Liberty of an individual has to be balanced with his duties and obligations towards his fellow citizens, the order said
Indore: The Madhya Pradesh High Court on Thursday refused bail to comedian Munawar Faruqui who is accused of passing "indecent" remarks about Hindu deities during a show, and noted that to "promote harmony" is one of the constitutional duties.
Liberty of a person has to be "balanced" with his duties towards other citizens, Justice Rohit Arya of the Indore bench of the high court said, citing a Supreme Court ruling.
The court also turned down the bail plea of Nalin Yadav, another accused in the case.
Faruqui and four others were arrested on January 1 following a complaint by a BJP MLA's son that objectionable remarks about Hindu deities and Union Home Minister Amit Shah were passed during a comedy show at a cafe in Indore on New Year's day. One more person was arrested subsequently.
Faruqui and Yadav are in judicial remand and lodged in Indore Central Jail. A magistrate's court and a sessions court rejected their bail pleas, following which they moved the high court.
In its order, the high court said it would not comment on merits of the case, but based on the material seized, the witnesses' statements and considering the fact that probe was going on, no case is made out for grant of bail.
"The evidence/material collected so far suggests that in an organized public show under the garb of stand-up comedy at a public place on commercial lines, prima facie, scurrilous, disparaging utterances, outraging religious feelings of a class of citizens of India with deliberate intent, were made by the applicant," it said.
"Liberty of an individual has to be balanced with his duties and obligations towards his fellow citizens," the order said, citing a past Supreme Court judgment.
The court noted defence lawyers' argument that Faruqui had come to Indore on an invitation by organizers, and did not say anything that has been alleged.
However, in the light of the statements of the complainant and witnesses and video footage of the show, "at this stage it is difficult to countenance to the submissions of the learned counsel for the applicant as complacency of the applicant cannot be ruled out", it said.
"It is not a case of no evidence. More so, the investigation is in progress," the court added.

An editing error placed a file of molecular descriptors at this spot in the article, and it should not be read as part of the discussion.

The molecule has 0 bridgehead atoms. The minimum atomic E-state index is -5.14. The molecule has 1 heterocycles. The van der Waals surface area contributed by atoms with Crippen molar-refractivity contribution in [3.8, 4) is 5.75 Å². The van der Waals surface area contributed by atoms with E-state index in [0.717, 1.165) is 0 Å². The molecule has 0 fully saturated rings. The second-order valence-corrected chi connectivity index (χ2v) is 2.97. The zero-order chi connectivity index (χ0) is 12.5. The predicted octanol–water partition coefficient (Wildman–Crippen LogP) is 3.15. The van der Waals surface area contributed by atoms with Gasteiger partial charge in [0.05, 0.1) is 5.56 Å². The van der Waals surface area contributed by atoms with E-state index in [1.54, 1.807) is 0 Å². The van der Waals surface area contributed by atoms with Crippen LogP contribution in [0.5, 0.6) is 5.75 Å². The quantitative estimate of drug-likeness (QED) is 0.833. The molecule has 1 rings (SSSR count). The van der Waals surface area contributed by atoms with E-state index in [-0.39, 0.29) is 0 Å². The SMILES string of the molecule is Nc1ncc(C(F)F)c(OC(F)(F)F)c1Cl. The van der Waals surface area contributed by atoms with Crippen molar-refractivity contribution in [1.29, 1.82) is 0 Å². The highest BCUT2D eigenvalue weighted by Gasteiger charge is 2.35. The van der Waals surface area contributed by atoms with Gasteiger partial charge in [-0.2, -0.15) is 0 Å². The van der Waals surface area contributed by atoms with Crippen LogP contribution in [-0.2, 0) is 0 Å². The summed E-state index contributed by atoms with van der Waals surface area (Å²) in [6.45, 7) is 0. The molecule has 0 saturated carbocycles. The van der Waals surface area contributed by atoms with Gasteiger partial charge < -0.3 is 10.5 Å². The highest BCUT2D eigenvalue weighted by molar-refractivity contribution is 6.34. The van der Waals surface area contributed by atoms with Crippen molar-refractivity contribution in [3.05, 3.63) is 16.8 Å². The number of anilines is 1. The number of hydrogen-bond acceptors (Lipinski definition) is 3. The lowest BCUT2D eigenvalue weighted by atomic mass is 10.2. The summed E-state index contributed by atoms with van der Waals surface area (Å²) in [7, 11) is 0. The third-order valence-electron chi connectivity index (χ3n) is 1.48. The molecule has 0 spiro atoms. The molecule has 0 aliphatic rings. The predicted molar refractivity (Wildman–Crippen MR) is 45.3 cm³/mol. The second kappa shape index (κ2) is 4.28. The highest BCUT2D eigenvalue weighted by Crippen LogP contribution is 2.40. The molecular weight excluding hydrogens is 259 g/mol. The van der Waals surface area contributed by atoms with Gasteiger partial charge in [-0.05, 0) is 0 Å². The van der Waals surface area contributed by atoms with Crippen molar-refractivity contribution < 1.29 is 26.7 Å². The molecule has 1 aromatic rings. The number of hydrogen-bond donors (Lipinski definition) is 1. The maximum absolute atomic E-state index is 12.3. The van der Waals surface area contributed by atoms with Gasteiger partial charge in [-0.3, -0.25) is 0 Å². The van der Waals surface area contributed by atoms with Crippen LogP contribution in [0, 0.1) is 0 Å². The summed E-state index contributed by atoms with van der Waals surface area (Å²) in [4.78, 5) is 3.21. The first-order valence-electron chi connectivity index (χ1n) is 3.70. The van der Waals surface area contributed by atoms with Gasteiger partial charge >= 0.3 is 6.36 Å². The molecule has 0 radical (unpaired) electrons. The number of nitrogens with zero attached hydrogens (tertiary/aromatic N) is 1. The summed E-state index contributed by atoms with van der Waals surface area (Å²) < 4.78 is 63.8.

There was a possibility that "more incriminating material" would be collected, and further, a similar case has been registered against Faruqui in Prayagraj in Uttar Pradesh, the high court noted.
"That apart, there is also specific assertion by the counsel for the complainant that the applicant, along with other co-accused persons, (were) allegedly making outraging filthy jokes in social media deliberately against Hindu Gods, Lord Shriram and Goddess Seeta, hurting religious sentiments of Hindus for the last 18 months, despite protest on various social media platforms. There is nothing on record to the contrary," it said.
"Our country is a beautiful country and sets an example of coexistence amid diversities, be it religion, language, culture, geographical locations etc, to the world at large," the high court said.
"It is the constitutional duty of every citizen of the country and also of the states to promote harmony and the spirit of common brotherhood amongst all the people of India irrespective of religious, linguistic, regional or sectional diversities and to value and preserve the rich heritage of our composite culture (Article 15A (e) and (f) of the Constitution of India)," it said.
The government must ensure that "ecosystem and sustenance of coexistence is not polluted by negative forces", it said.
The high court did not comment on the part of the FIR where it is alleged that indecent jokes were also cracked about Union minister Shah.
As per the First Information Report, the comedy show was held at a cafe in 56 Dukan area of Indore on January 1. Eklavya Singh Gaud, son of local BJP MLA Malini Laxman Singh Gaud, had filed a complaint against Faruqui and others.
Gaud said he and his associates had gone to watch the show where indecent jokes were made about Hindu gods and goddesses and Union Home Minister Amit Shah.
He forced the organizers to stop the show, he said.
Faruqui and others were arrested under IPC section 295-A (outraging religious feelings).
They were also accused of holding the show amid COVID-19 pandemic without permission and booked under section 269 (unlawful or negligent act likely to spread the infection of any disease dangerous to life) and other relevant provisions.
Faruqui's lawyer Anshuman Shrivastava said they will move the Supreme Court against the high court's order.
The show was stopped by complainant Eklavya Singh Gaud when Faruqui had not even started his performance, and the FIR was based on controversies surrounding his earlier shows, the lawyer claimed.
But Indore's Inspector General Harinarayan Chari Mishra asserted that the police case was based on the January 1 program.